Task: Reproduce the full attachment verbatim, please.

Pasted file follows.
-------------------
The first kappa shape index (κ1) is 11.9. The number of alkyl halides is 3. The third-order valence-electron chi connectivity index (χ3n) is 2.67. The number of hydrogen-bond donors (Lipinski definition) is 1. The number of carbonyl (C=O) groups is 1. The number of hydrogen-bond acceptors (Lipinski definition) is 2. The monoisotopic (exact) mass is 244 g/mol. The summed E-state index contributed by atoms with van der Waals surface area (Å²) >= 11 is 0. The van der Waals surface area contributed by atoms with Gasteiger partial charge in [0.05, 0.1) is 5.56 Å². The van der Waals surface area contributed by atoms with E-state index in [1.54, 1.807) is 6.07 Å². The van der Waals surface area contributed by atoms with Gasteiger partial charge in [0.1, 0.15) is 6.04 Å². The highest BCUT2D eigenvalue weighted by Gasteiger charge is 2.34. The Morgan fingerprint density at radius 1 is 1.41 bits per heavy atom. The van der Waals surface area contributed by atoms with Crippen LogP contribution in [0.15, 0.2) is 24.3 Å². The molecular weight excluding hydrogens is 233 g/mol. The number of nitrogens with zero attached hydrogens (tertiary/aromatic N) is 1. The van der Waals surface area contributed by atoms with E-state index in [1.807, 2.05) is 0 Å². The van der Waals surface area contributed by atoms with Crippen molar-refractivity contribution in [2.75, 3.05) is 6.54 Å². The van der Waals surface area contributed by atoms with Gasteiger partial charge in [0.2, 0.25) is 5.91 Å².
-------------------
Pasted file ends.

The first kappa shape index (κ1) is 11.9. The number of alkyl halides is 3. The third-order valence-electron chi connectivity index (χ3n) is 2.67. The number of hydrogen-bond donors (Lipinski definition) is 1. The number of carbonyl (C=O) groups is 1. The number of hydrogen-bond acceptors (Lipinski definition) is 2. The monoisotopic (exact) mass is 244 g/mol. The summed E-state index contributed by atoms with van der Waals surface area (Å²) >= 11 is 0. The van der Waals surface area contributed by atoms with Gasteiger partial charge in [0.05, 0.1) is 5.56 Å². The van der Waals surface area contributed by atoms with E-state index in [1.54, 1.807) is 6.07 Å². The van der Waals surface area contributed by atoms with Gasteiger partial charge in [0.1, 0.15) is 6.04 Å². The highest BCUT2D eigenvalue weighted by Gasteiger charge is 2.34. The Morgan fingerprint density at radius 1 is 1.41 bits per heavy atom. The van der Waals surface area contributed by atoms with Crippen LogP contribution in [0.15, 0.2) is 24.3 Å². The molecular weight excluding hydrogens is 233 g/mol. The number of nitrogens with zero attached hydrogens (tertiary/aromatic N) is 1. The van der Waals surface area contributed by atoms with E-state index in [1.807, 2.05) is 0 Å². The van der Waals surface area contributed by atoms with Crippen molar-refractivity contribution in [2.75, 3.05) is 6.54 Å². The van der Waals surface area contributed by atoms with Gasteiger partial charge in [0.2, 0.25) is 5.91 Å².